Bail and over-crowding…

    May 26, 2015

 Canadian Law Times – Yamri Tadesse
Lawyers predict more overcrowding after St-Cloud 

The SCC recently ruled in R. vs. St. Cloud that, beyond the two normal reasons for denial of bail – danger to offend again or flight risk – the third and rarely used reason is both acceptable and may be used more frequently.  The third reason is that the public would lose confidence in the administration of justice if the court granted bail.  Lawyers drew a connection immediately to the likelihood that the ruling will result in even more over-crowding of the system due to denial of bail. “With all due respect for the reviewing judge, I believe he erred in stating that s. 515(10) (c) Cr.C. must be interpreted narrowly and applied only in rare cases,” wrote Supreme Court Justice Richard Wagner.

 Ottawa Citizen – Emma Loop
Fix may be in on replacing prison watchdog, says former top bureaucrat

Mary Campbell, former director general of corrections and criminal justice at Public Safety Canada for 10 years, thinks that Stephen Blaney has already a candidate to replace Howard Sapers as the Correctional Investigator.  Sapers was told that he would continue temporarily until a replacement was found but given no reason for the government non-renewal decision.  Campbell, who was once part of the hiring committee for the position, commended Sapers for the work of bringing the short-comings of the correctional system to the attention of the government and said that her committee would have renewed Sapers’ employment.

 Ottawa Citizen – Mark Kennedy
Teachings about aboriginals ‘simply wrong’, says Murray Sinclair

“Canadians must acknowledge that for generations their public schools have fed them misinformation about aboriginal people, says the chair of the Truth and Reconciliation Commission.”  Justice Sinclair identifies the major finding of the six year commission saying the impact of the public educational system on Aboriginals is far wider than ever imagined.  “This is not an aboriginal problem,” he said. “This is a Canadian problem. Because at the same time that aboriginal people were being demeaned in the schools and their culture and language were being taken away from them and they were being told that they were inferior, they were pagans, that they were heathens and savages and that they were unworthy of being respected — that very same message was being given to the non-aboriginal children in the public schools as well.”   The Commission report is due for release on June 2. – Elizabeth Thompson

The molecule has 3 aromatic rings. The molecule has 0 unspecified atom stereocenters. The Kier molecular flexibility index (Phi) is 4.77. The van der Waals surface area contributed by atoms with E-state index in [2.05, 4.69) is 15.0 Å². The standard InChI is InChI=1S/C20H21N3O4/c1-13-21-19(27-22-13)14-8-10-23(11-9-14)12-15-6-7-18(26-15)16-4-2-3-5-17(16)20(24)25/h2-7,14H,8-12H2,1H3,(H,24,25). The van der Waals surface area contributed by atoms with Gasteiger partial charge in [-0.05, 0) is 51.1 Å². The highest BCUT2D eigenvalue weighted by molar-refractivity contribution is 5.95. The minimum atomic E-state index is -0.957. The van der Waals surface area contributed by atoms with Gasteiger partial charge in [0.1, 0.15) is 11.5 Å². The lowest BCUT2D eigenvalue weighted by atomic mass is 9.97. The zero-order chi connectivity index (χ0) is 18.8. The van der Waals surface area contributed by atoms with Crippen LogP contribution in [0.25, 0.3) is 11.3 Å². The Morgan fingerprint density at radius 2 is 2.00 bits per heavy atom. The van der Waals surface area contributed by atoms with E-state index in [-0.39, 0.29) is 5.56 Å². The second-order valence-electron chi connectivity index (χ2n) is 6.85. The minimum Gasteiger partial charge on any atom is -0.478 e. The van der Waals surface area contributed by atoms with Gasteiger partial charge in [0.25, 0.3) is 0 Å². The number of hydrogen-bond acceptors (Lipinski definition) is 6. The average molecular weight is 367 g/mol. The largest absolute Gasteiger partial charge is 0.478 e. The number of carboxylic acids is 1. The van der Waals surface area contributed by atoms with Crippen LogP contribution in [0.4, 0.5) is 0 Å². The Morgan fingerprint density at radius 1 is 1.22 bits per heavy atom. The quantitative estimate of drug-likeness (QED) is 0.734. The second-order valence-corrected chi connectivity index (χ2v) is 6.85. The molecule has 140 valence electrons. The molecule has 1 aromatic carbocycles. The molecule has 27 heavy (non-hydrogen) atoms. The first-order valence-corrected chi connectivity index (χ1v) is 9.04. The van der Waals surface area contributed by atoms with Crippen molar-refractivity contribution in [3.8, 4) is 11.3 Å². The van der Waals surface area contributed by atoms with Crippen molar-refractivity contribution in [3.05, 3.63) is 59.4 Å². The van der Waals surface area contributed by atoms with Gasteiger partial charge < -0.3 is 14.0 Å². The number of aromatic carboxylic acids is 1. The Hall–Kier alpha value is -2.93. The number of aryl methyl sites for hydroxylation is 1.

Precedent in gun registry case could be used to cover up Duffy scandal

Canada’s Information Commissioner Susanne Legault appeared before the Privacy and Ethics Committee of the House and suggested that the exemption of the Long Gun Registry could become the precedent that allows the government to nullify the investigative powers and the redress procedures for any potentially embarrassing event or incident.  “I think that this retroactive application and the retroactive stripping of the application of the access to information act is a perilous precedent…I think it could be used in any other file, of course. It could be used in any of our further investigations,” Legault told the committee.

Toronto Star – Harald Bauder and Ratna Omidvar
Canada takes a step back on immigration policy – It’s becoming harder to become a Canadian — and that’s reason to worry

Bauder is director of the Ryerson Centre for Immigration and Settlement and a professor at Ryerson University while Omidvar is executive director of the Global Diversity Exchange and Adjunct Professor Ryerson University.  They suggest that Canada is losing its reputation for leadership in immigration and refugee settlement.  The authors say that Canada has reduced the access to nationality, tightened requirements for sponsorship and family re-unification, and raised fees.  Ryerson collected information from newcomers during the past year.

Globe and Mail – Sean Fine
Victim fines spur break between lower and higher courts

How about a 30 cent victim surcharge fine?  Judges, despite a higher court ruling of constitutionality, are finding creative ways to avoid the mandatory charge for victim funds for convictions.  The surcharge, $100 for minor crimes and $200 for more serious, can be replaced by 30% of a fine so some judges are imposing minimal fines – such as $1 – and reducing the surcharge accordingly.  Provincial Court Justice Colin Westman has called the surcharge “a tax on broken souls.”

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